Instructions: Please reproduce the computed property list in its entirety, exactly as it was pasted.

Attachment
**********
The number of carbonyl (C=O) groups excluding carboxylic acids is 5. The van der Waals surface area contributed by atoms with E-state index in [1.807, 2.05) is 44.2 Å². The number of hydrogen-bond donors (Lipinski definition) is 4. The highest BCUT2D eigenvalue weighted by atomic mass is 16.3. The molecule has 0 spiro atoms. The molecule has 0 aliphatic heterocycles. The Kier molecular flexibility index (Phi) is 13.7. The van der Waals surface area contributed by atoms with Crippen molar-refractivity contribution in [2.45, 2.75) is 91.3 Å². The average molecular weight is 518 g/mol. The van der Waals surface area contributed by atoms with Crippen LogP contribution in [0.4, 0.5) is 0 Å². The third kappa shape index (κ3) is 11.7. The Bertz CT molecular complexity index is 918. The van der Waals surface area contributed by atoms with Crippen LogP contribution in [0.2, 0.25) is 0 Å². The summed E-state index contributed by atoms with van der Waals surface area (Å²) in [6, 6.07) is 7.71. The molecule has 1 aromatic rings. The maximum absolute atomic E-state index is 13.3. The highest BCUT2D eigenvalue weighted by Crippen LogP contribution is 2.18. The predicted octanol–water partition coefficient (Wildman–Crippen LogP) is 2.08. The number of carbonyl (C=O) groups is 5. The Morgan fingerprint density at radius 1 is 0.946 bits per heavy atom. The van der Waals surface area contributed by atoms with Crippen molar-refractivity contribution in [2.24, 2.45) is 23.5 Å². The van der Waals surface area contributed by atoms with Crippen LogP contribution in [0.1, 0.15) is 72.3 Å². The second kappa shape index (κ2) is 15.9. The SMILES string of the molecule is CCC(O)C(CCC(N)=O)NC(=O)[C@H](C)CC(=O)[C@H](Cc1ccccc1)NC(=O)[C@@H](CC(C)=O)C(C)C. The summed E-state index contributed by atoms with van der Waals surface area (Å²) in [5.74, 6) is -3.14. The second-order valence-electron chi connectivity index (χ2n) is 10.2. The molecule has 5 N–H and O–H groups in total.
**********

The number of carbonyl (C=O) groups excluding carboxylic acids is 5. The van der Waals surface area contributed by atoms with E-state index in [1.807, 2.05) is 44.2 Å². The number of hydrogen-bond donors (Lipinski definition) is 4. The highest BCUT2D eigenvalue weighted by atomic mass is 16.3. The molecule has 0 spiro atoms. The molecule has 0 aliphatic heterocycles. The Kier molecular flexibility index (Phi) is 13.7. The van der Waals surface area contributed by atoms with Crippen molar-refractivity contribution in [2.45, 2.75) is 91.3 Å². The average molecular weight is 518 g/mol. The van der Waals surface area contributed by atoms with Crippen LogP contribution in [0.4, 0.5) is 0 Å². The third kappa shape index (κ3) is 11.7. The Bertz CT molecular complexity index is 918. The van der Waals surface area contributed by atoms with Crippen LogP contribution in [0.2, 0.25) is 0 Å². The summed E-state index contributed by atoms with van der Waals surface area (Å²) in [6, 6.07) is 7.71. The molecule has 1 aromatic rings. The maximum absolute atomic E-state index is 13.3. The highest BCUT2D eigenvalue weighted by Crippen LogP contribution is 2.18. The predicted octanol–water partition coefficient (Wildman–Crippen LogP) is 2.08. The number of carbonyl (C=O) groups is 5. The Morgan fingerprint density at radius 1 is 0.946 bits per heavy atom. The van der Waals surface area contributed by atoms with Crippen molar-refractivity contribution in [2.24, 2.45) is 23.5 Å². The van der Waals surface area contributed by atoms with Crippen LogP contribution in [0.1, 0.15) is 72.3 Å². The second kappa shape index (κ2) is 15.9. The SMILES string of the molecule is CCC(O)C(CCC(N)=O)NC(=O)[C@H](C)CC(=O)[C@H](Cc1ccccc1)NC(=O)[C@@H](CC(C)=O)C(C)C. The summed E-state index contributed by atoms with van der Waals surface area (Å²) in [5.74, 6) is -3.14. The second-order valence-electron chi connectivity index (χ2n) is 10.2. The molecule has 5 N–H and O–H groups in total.